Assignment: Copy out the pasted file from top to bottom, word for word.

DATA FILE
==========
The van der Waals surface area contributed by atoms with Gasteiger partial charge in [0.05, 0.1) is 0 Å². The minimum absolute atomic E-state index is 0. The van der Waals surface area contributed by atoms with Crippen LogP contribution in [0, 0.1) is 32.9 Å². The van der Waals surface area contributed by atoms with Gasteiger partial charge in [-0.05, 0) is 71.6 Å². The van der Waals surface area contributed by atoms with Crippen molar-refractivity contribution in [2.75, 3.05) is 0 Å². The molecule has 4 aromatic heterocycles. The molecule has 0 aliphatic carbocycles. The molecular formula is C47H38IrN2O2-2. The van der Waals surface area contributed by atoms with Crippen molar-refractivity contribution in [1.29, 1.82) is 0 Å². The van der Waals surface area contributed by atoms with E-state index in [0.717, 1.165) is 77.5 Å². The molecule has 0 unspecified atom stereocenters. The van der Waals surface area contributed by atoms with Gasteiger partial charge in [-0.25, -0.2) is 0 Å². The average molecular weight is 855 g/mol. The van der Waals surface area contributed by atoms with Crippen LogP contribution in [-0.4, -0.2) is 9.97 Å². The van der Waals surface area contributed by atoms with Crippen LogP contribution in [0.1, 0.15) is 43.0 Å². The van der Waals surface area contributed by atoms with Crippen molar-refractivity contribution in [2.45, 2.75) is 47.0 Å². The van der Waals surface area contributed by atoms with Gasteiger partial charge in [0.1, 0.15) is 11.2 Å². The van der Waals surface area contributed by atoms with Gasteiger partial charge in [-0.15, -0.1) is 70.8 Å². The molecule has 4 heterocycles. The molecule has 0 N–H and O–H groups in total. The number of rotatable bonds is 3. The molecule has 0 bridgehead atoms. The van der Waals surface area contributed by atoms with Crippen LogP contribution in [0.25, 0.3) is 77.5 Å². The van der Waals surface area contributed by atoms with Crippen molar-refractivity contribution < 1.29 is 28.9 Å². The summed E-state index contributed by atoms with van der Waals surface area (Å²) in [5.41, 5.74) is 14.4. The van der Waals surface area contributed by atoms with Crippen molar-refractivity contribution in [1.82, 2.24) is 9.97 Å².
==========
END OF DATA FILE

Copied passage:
The van der Waals surface area contributed by atoms with Gasteiger partial charge in [0.05, 0.1) is 0 Å². The minimum absolute atomic E-state index is 0. The van der Waals surface area contributed by atoms with Crippen LogP contribution in [0, 0.1) is 32.9 Å². The van der Waals surface area contributed by atoms with Gasteiger partial charge in [-0.05, 0) is 71.6 Å². The van der Waals surface area contributed by atoms with Crippen molar-refractivity contribution in [2.75, 3.05) is 0 Å². The molecule has 4 aromatic heterocycles. The molecule has 0 aliphatic carbocycles. The molecular formula is C47H38IrN2O2-2. The van der Waals surface area contributed by atoms with Crippen molar-refractivity contribution in [1.29, 1.82) is 0 Å². The van der Waals surface area contributed by atoms with E-state index in [0.717, 1.165) is 77.5 Å². The molecule has 0 unspecified atom stereocenters. The van der Waals surface area contributed by atoms with Gasteiger partial charge in [-0.25, -0.2) is 0 Å². The average molecular weight is 855 g/mol. The van der Waals surface area contributed by atoms with Crippen LogP contribution in [-0.4, -0.2) is 9.97 Å². The van der Waals surface area contributed by atoms with Crippen LogP contribution in [0.1, 0.15) is 43.0 Å². The van der Waals surface area contributed by atoms with Crippen molar-refractivity contribution in [2.45, 2.75) is 47.0 Å². The van der Waals surface area contributed by atoms with Gasteiger partial charge in [0.1, 0.15) is 11.2 Å². The van der Waals surface area contributed by atoms with Gasteiger partial charge in [-0.15, -0.1) is 70.8 Å². The molecule has 4 heterocycles. The molecule has 0 N–H and O–H groups in total. The number of rotatable bonds is 3. The molecule has 0 bridgehead atoms. The van der Waals surface area contributed by atoms with Crippen LogP contribution in [0.25, 0.3) is 77.5 Å². The van der Waals surface area contributed by atoms with Crippen molar-refractivity contribution < 1.29 is 28.9 Å². The summed E-state index contributed by atoms with van der Waals surface area (Å²) in [5.41, 5.74) is 14.4. The van der Waals surface area contributed by atoms with Crippen molar-refractivity contribution in [1.82, 2.24) is 9.97 Å².